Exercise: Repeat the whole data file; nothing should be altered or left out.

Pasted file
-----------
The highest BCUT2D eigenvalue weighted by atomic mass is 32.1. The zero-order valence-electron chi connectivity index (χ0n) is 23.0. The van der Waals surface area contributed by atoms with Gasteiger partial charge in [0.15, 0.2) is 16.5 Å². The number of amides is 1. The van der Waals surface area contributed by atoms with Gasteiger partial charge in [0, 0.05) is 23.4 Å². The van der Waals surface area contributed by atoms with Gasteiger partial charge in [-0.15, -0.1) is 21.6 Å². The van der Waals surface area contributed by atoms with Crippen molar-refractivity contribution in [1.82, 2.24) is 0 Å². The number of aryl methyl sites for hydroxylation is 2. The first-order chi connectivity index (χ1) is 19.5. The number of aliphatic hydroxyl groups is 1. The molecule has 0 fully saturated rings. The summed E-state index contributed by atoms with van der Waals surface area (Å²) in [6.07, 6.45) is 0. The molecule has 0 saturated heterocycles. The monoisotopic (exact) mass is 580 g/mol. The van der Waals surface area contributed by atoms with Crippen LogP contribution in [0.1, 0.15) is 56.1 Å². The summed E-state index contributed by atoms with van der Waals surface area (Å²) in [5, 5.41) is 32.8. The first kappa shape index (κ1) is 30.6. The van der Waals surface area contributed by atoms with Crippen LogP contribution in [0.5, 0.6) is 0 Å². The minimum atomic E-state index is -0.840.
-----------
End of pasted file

The highest BCUT2D eigenvalue weighted by atomic mass is 32.1. The zero-order valence-electron chi connectivity index (χ0n) is 23.0. The van der Waals surface area contributed by atoms with Gasteiger partial charge in [0.15, 0.2) is 16.5 Å². The number of amides is 1. The van der Waals surface area contributed by atoms with Gasteiger partial charge in [0, 0.05) is 23.4 Å². The van der Waals surface area contributed by atoms with Gasteiger partial charge in [-0.15, -0.1) is 21.6 Å². The van der Waals surface area contributed by atoms with Crippen molar-refractivity contribution in [1.82, 2.24) is 0 Å². The number of aryl methyl sites for hydroxylation is 2. The first-order chi connectivity index (χ1) is 19.5. The number of aliphatic hydroxyl groups is 1. The molecule has 0 fully saturated rings. The summed E-state index contributed by atoms with van der Waals surface area (Å²) in [6.07, 6.45) is 0. The molecule has 0 saturated heterocycles. The monoisotopic (exact) mass is 580 g/mol. The van der Waals surface area contributed by atoms with Crippen LogP contribution in [0.1, 0.15) is 56.1 Å². The summed E-state index contributed by atoms with van der Waals surface area (Å²) in [5, 5.41) is 32.8. The first kappa shape index (κ1) is 30.6. The van der Waals surface area contributed by atoms with Crippen LogP contribution in [0.5, 0.6) is 0 Å². The minimum atomic E-state index is -0.840.